Business leaders hope recent ruling prompts e-fairness solution

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ROANOKE, Va. (WDBJ7) Larry Davidson has been talking about the issue of "e-fairness" for several years, advocating a level playing field for brick and mortar businesses and their online competitors.

But the President of Davidsons says he isn't just thinking about his own financial interests as a local retailer of quality men's clothing.

"As a homeowner and a resident of a community I want my services maintained or increased," he told WDBJ7, "and this is an opportunity for that to happen."

The Marketplace Fairness Act never made it through Congress, but the Supreme Court ruling in South Dakota Vs. Wayfair has opened the door for states to collect sales tax from internet retailers whether or not they have a physical presence in the state.

Some of the largest online retailers, including Amazon, already collect state sales tax.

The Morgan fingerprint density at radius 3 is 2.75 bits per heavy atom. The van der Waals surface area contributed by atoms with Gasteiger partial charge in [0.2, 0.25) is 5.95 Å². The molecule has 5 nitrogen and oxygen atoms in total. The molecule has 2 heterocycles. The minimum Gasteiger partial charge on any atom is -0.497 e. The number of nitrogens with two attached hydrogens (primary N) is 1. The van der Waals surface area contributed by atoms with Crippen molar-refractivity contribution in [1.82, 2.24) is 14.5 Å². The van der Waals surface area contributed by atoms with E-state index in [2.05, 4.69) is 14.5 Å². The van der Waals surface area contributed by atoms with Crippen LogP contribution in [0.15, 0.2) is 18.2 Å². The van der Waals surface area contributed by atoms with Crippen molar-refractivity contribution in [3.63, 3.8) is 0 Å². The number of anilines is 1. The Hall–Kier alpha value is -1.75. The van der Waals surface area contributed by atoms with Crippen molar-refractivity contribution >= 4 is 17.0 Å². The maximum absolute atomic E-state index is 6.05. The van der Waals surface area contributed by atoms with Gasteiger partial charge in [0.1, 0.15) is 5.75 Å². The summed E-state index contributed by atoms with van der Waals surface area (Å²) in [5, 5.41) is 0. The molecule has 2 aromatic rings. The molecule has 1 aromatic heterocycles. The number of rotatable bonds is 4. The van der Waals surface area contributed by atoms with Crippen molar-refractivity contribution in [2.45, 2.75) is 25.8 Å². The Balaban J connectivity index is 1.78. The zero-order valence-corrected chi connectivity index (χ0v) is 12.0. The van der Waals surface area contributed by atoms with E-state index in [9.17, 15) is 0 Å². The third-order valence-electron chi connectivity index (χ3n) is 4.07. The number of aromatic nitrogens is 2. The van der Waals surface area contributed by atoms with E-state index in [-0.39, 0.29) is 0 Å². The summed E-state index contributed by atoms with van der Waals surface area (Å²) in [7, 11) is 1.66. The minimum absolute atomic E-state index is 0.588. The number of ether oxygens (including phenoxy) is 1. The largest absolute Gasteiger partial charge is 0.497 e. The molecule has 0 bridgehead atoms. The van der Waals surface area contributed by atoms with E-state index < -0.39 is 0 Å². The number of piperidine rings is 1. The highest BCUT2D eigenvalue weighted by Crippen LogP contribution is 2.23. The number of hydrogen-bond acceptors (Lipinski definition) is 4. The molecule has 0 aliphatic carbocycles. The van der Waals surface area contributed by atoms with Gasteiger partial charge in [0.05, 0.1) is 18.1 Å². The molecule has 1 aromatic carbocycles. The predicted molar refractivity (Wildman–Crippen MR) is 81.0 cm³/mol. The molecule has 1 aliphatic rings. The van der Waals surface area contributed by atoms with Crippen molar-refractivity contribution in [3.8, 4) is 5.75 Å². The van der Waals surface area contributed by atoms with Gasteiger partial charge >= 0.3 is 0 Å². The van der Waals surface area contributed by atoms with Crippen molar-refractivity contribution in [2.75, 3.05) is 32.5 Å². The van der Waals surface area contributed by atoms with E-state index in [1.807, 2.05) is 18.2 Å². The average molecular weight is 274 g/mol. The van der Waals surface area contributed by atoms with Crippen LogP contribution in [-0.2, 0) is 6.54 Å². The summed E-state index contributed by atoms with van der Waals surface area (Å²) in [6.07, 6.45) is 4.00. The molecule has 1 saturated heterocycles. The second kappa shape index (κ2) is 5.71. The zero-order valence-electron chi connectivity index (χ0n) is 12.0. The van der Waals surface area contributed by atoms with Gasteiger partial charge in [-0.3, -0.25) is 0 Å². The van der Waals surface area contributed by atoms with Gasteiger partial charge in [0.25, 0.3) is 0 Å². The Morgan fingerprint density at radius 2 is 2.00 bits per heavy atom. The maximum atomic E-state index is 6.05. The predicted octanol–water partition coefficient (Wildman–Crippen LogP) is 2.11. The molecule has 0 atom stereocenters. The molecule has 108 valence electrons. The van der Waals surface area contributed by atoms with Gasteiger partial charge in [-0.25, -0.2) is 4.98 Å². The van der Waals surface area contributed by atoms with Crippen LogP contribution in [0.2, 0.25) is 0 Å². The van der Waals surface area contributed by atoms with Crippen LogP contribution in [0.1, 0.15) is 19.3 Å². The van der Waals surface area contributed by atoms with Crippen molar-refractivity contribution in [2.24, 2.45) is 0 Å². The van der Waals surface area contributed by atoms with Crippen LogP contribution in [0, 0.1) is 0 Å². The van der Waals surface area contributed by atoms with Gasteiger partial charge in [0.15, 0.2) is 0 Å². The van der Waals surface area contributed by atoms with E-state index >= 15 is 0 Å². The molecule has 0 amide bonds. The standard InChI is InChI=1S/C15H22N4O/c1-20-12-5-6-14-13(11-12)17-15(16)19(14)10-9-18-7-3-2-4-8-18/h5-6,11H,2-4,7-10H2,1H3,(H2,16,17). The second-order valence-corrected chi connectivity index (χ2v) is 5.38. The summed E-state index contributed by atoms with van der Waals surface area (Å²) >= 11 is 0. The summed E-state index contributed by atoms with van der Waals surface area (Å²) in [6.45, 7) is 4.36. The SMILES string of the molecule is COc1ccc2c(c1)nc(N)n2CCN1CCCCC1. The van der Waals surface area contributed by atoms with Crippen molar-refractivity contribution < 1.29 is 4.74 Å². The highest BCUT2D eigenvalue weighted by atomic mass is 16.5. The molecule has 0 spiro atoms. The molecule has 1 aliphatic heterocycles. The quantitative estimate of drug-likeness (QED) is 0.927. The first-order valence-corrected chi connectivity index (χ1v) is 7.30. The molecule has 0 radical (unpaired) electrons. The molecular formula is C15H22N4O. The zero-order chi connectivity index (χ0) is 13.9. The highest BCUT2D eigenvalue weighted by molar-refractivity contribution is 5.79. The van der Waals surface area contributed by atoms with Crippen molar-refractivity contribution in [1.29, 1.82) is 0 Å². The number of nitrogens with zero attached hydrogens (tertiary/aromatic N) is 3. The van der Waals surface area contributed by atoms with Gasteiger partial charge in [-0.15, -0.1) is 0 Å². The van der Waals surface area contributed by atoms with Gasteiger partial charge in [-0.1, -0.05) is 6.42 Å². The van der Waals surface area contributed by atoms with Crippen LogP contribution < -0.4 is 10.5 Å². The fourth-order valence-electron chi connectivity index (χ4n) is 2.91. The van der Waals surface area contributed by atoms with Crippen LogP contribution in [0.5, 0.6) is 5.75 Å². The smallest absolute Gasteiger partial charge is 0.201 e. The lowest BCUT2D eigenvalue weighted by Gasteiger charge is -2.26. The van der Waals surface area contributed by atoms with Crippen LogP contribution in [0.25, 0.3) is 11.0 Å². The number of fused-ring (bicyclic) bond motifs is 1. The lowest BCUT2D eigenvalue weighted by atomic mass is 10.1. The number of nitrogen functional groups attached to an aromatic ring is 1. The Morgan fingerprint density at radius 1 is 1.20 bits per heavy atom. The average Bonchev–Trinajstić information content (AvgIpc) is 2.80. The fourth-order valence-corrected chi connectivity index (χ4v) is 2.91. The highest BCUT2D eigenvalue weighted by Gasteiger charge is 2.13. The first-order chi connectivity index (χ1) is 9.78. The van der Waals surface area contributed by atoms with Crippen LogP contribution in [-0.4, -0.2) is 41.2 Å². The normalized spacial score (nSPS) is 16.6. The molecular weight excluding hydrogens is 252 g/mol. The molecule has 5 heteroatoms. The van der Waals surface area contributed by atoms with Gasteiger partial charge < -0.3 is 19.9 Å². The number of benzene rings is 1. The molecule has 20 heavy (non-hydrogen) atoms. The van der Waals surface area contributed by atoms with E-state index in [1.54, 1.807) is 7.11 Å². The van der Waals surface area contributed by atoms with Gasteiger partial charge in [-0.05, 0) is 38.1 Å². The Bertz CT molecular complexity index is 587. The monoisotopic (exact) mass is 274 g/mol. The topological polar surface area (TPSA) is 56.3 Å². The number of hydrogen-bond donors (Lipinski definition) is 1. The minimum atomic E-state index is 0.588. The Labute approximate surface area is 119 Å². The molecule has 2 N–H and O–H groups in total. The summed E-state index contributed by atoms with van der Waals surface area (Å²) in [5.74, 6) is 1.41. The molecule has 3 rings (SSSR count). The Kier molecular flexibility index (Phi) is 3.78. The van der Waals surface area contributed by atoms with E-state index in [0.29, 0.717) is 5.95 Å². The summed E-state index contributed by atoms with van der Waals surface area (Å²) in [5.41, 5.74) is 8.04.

Officials estimate the state could bring in an additional $300 million a year, if all internet retailers of a certain size are required to collect sales tax from their Virginia customers.

The big companies that were involved in the Supreme Court case say they don't believe the ruling will hurt their business. But with more more than 12,000 different state and local taxing districts, Overstock.com said the requirement could present a compliance challenge for others.

"The U.S.Supreme Court has re-shaped the interstate commerce landscape in a move that could impact small business innovation on the internet, which has been a driving force behind our nation's economy for the last 15 years," the company said in a news release following the ruling in June.

Rebekah Gunn is the Vice President of Public Policy and Strategic Issues for the Roanoke Regional Chamber of Commerce.

"Wayfair was certainly a win for small business, but it's just the first step," Gunn said in an interview Tuesday.

The chamber says federal and state lawmakers need to provide more clarity in the wake of the Supreme Court ruling.

"I am hopeful that the General Assembly would address this issue," Gunn said, "particularly if they were to take on tax reform as an issue in the upcoming session, it seems like it would be a natural fit to include online sales tax reform in that package."